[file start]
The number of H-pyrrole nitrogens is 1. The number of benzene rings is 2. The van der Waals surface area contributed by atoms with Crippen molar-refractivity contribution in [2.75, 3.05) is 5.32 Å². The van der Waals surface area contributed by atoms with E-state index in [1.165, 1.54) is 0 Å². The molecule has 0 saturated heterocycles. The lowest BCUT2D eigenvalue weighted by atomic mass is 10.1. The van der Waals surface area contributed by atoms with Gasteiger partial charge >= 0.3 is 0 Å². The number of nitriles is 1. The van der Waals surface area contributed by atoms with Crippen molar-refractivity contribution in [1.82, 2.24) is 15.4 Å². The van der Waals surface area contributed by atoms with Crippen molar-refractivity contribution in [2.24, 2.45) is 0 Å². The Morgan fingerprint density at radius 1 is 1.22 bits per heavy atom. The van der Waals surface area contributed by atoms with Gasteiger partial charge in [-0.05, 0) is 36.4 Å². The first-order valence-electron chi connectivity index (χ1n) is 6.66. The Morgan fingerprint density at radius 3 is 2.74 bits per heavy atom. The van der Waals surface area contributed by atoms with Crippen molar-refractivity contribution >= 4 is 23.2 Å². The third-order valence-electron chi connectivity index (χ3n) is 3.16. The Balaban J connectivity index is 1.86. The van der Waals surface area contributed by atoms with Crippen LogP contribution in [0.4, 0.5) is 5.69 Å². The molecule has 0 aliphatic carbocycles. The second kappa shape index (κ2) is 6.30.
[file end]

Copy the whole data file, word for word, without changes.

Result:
The number of H-pyrrole nitrogens is 1. The number of benzene rings is 2. The van der Waals surface area contributed by atoms with Crippen molar-refractivity contribution in [2.75, 3.05) is 5.32 Å². The van der Waals surface area contributed by atoms with E-state index in [1.165, 1.54) is 0 Å². The molecule has 0 saturated heterocycles. The lowest BCUT2D eigenvalue weighted by atomic mass is 10.1. The van der Waals surface area contributed by atoms with Gasteiger partial charge >= 0.3 is 0 Å². The number of nitriles is 1. The van der Waals surface area contributed by atoms with Crippen molar-refractivity contribution in [1.82, 2.24) is 15.4 Å². The van der Waals surface area contributed by atoms with Crippen molar-refractivity contribution in [2.24, 2.45) is 0 Å². The Morgan fingerprint density at radius 1 is 1.22 bits per heavy atom. The van der Waals surface area contributed by atoms with Gasteiger partial charge in [-0.05, 0) is 36.4 Å². The first-order valence-electron chi connectivity index (χ1n) is 6.66. The Morgan fingerprint density at radius 3 is 2.74 bits per heavy atom. The van der Waals surface area contributed by atoms with Crippen molar-refractivity contribution >= 4 is 23.2 Å². The third-order valence-electron chi connectivity index (χ3n) is 3.16. The Balaban J connectivity index is 1.86. The van der Waals surface area contributed by atoms with Crippen LogP contribution in [0.4, 0.5) is 5.69 Å². The molecule has 0 aliphatic carbocycles. The second kappa shape index (κ2) is 6.30.